Releasing a niche film ahead of a mass market movie like 'Baahubali' is suicidal.

Kannada filmmaker blames Baahubali for his film losing out Is the accusation fairFacebook/PC Shekar
Voices Sandalwood Saturday, April 29, 2017 - 12:41

I have been reading statuses on social media that say the people of Karnataka should not support Baahubali because it has taken up a lot of screens and, this, in turn, has made a recently released Kannada film Raaga, lose its power at the box office.

The director of the movie, PC Shekar, shared an emotional video a couple of days ago on a social networking site, moaning about the fate of his film. His line of argument is that it's unfair that a Kannada film in Karnataka is not even getting one show.   

Ladies and gentleman, allow me to bring some facts to the fore.

Hating a movie because it’s doing better business is like Bhallaladeva envying his younger brother Baahubali, for being more loved by the people of Mahishmati. This is not going to take you anywhere.

Audiences can watch movies of their choice. Nobody can stop that.

Kirik Party, which released on December 30, 2016, is still running due to its ability to draw audiences to the theatres. It was a known fact that Baahubali was going to be a massive release across the country. Releasing a niche film ahead of a mass-market movie is suicidal. What’s the use of pointing fingers now?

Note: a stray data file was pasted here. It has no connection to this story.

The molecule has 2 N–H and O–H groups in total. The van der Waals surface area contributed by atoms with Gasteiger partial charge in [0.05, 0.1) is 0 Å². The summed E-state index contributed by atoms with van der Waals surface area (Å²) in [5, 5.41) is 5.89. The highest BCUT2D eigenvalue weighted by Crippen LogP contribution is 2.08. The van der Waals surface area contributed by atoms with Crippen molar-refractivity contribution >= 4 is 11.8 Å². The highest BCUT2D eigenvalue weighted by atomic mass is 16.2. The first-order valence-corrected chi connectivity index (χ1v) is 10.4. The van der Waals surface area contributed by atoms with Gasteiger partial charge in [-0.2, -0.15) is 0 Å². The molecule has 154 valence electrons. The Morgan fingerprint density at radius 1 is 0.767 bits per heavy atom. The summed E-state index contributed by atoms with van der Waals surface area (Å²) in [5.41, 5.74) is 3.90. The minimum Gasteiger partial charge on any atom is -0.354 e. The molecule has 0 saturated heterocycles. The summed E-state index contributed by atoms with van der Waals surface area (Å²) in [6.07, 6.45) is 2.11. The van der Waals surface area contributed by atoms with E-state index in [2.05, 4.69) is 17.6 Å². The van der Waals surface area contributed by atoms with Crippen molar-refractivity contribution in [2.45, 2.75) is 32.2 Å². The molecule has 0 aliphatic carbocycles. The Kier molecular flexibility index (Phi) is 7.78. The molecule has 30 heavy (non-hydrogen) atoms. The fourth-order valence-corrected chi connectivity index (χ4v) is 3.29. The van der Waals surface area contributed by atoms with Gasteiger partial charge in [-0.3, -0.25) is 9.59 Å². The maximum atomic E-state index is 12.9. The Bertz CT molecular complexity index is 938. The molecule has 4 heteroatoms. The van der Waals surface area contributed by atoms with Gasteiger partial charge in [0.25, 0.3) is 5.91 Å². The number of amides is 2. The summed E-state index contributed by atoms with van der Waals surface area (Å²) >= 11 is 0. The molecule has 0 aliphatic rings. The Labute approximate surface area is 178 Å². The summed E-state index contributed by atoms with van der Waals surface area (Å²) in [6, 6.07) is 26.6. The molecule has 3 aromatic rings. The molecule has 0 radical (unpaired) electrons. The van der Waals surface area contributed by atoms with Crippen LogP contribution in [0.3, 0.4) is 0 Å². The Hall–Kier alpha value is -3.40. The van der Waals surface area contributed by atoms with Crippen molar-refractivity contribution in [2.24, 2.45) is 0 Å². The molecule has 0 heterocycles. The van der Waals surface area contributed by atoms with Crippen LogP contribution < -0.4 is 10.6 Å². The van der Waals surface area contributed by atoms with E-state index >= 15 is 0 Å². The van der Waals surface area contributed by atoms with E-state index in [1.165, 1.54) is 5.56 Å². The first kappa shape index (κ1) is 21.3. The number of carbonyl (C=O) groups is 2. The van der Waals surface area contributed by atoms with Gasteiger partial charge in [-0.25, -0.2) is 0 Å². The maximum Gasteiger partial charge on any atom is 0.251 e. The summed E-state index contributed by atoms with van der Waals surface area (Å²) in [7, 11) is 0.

If Raaga has lost screens on Friday, it's because of the filmmaker's lack of foresight. Blaming Baahubali for that makes no sense.

The paid previews for Baahubali: The Conclusion ran to packed houses all over the country. Comparisons between Baahubali and Raaga are not at all feasible as they belong to completely different families.

The ticket prices for The Conclusion were on the higher side. Nevertheless, hordes of people walked into the theatres with happy faces. That’s because of the interest the audiences have toward this particular movie. The first film set up their expectations and built up the anticipation for the second.

Shekar, in his video, says that Raaga has been made with heart, and his intention is not to make money, but to make a name in the industry. On the contrary, theatres don’t operate that way. They’ll open doors for fairies that bring them pots of money. Baahubali is going to do that (ticket sales, F&B, parking, etc). It’s a business call at the end of the day.

Instead of complaining, filmmakers should focus on making good movies and releasing them on the right dates and at the right platforms.

The Kannada thriller Rangi Taranga released a week before Baahubali: The Beginning in 2015, and managed to run for a year in Bengaluru. If Raaga couldn't accomplish this, it's not Baahubali’s fault. 

A similar situation cropped up last month. Urvi and Shuddhi lost many of their screens to Katamarayudu. However, people need to remember that another Kannada film Raajakumara, also hit the screens on the same day. Raajakumara, too, like Katamarayudu, grew its feet in the city. But the hatred was reserved only for the Telugu movie. Finally, Shuddhi stood the test of time.

Again, the move (of screening Katamarayudu Raajakumara) by the theatres was clearly a business decision. Everybody needs to understand that.

Now, folks, go watch a film that deserves the price you pay for the ticket and the time you spend in the movie hall.

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